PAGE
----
San Francisco Giants: Defying the odds under the radar; nothing new


In light of the elimination of the Los Angeles Angels, widely thought to have been the best team in baseball this year, baseball experts and fans posed an interesting theory: Does the postseason actually decipher who is the best team, or does the team who enters the postseason in great form stand the best chance? It is certainly feasible. Teams like the Athletics, Tigers and Angels were thought to have been the best, but entered October in poor form. All three are now eliminated. The San Francisco Giants, however, defy the odds, and under the radar, too.

The Giants, through the first few months of the season, were undeniably one of the best, if not the best team in baseball. They had the best record in all of the major leagues for a while, and were vastly thought to be unstoppable. Injuries, injuries and more injuries hindered the hot black and orange. Hindered is a massive understatement – the seemingly endless injuries sparked a Giants slide so horrible, they surrendered a seven game lead to arch-rivals, the Los Angeles Dodgers.

Not only did they surrender their once considered unassailable lead, the Dodgers managed to open up a seven game lead of their own over the Giants.  While their early season form, and consequential strong record, couldn’t prevent Los Angeles from overtaking them in the National League West standings, it did leave them in a prominent position in the wild-card chase, regardless of their painful slide.

Somehow, despite limping to the finish line, the Giants were able to make it to the finish line as a postseason team. In securing the second wild-card spot, they set up a one-game showdown the the Pittsburgh Pirates. The same Pirates who were in sensational form down the stretch. If the aforementioned theory was even remotely true, the Pirates should easily dispose of the wounded and weak Giants. The orange and black defied the odds, and behind ace Madison Bumgarner, punched their ticket to the Division Series.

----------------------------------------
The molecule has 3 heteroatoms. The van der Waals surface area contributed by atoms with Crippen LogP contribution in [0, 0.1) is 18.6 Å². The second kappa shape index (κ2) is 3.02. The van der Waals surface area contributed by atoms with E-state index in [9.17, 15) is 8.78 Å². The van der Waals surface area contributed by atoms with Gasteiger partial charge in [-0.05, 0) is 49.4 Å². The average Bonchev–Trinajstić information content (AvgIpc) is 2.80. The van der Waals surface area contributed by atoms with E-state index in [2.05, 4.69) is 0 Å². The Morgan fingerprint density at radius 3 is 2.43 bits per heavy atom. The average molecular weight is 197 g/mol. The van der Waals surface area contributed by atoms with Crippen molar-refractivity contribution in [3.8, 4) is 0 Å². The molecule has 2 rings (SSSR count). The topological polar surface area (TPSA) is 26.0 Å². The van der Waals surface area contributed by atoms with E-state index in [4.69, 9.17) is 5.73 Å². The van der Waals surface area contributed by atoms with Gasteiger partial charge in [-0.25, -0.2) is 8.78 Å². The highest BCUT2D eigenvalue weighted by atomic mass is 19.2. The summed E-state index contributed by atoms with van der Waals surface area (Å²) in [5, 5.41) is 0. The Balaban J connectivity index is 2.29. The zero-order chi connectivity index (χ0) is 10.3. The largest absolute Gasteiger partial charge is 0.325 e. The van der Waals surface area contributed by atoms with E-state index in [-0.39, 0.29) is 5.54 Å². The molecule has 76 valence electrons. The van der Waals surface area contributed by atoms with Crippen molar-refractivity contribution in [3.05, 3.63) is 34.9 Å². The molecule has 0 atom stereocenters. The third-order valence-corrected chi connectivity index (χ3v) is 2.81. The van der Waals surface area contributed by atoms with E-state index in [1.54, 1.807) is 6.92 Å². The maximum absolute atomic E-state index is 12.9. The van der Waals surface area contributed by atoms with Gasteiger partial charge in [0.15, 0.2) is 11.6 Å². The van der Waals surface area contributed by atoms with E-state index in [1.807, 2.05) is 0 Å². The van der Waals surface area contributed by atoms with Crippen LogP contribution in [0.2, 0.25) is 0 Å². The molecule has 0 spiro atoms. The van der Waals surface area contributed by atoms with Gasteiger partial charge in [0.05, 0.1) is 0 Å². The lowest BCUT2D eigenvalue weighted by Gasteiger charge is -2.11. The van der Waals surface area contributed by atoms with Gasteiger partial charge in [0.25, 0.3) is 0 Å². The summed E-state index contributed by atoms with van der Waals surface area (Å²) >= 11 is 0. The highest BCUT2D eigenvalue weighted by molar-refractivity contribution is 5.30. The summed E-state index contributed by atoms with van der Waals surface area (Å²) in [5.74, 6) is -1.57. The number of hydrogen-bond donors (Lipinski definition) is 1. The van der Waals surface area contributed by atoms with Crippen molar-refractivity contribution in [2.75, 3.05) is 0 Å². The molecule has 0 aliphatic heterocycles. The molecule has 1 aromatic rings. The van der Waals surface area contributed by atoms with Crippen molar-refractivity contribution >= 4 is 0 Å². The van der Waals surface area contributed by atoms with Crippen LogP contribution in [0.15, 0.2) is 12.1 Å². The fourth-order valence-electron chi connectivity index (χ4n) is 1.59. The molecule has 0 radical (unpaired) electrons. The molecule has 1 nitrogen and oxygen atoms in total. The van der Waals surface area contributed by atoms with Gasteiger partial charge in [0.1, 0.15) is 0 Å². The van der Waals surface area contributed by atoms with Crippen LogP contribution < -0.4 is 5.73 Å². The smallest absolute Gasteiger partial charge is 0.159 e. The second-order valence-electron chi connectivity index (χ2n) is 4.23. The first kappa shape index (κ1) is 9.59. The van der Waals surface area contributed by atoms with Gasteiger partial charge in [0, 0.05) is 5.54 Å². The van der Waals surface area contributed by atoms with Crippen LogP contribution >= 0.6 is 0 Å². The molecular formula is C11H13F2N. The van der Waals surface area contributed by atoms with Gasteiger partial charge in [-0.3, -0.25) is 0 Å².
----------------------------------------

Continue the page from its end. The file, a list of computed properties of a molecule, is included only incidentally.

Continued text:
Oct 7, 2014; San Francisco, CA, USA; San Francisco Giants relief pitcher Santiago Casilla (right) celebrates with catcher Buster Posey (28) after defeating the Washington Nationals in game four of the 2014 NLDS baseball playoff game at AT&T Park. The Giants won the series three games to one and advance to the NLCS. Mandatory Credit: Kyle Terada-USA TODAY Sports

The wild-card victory set up a series against the best team in the National League; the Washington Nationals. The same Nationals who were in great form, contrary to how San Francisco stumbled into October – excluding the impressive performance against the Bucs. Once more, the above theory suggests that the Nationals should ease past the Giants into the Championship Series. Washington who have a formidable offense, and stellar rotation and bullpen, lost to the orange and black. San Francisco defied the odds once more.

What is most baffling, however, isn’t the fact that the Giants have achieved what they have, thus far. What is more stunning than the success of the Bay-Area-Bombers, is the fact this amazing feat has been done under the radar. The media, the experts and all in all the world of baseball have been oblivious to the heroics of the Giants. They have been simply unaware, or, not interested in such a brilliant rise from the bottom.

Other surprise packages like the Kansas City Royals, Baltimore Orioles, and bad-Clayton Kershaw have allowed baseball to forget about the incredible turn around by the Giants. In all honesty, San Francisco are right where they want to be: Underdogs. If there’s one thing the orange and black despise, other than the Dodgers, it’s expectation. As all even years in this decade have proved, they thrive when everyone expects when them to fail. This season will be no different, fact.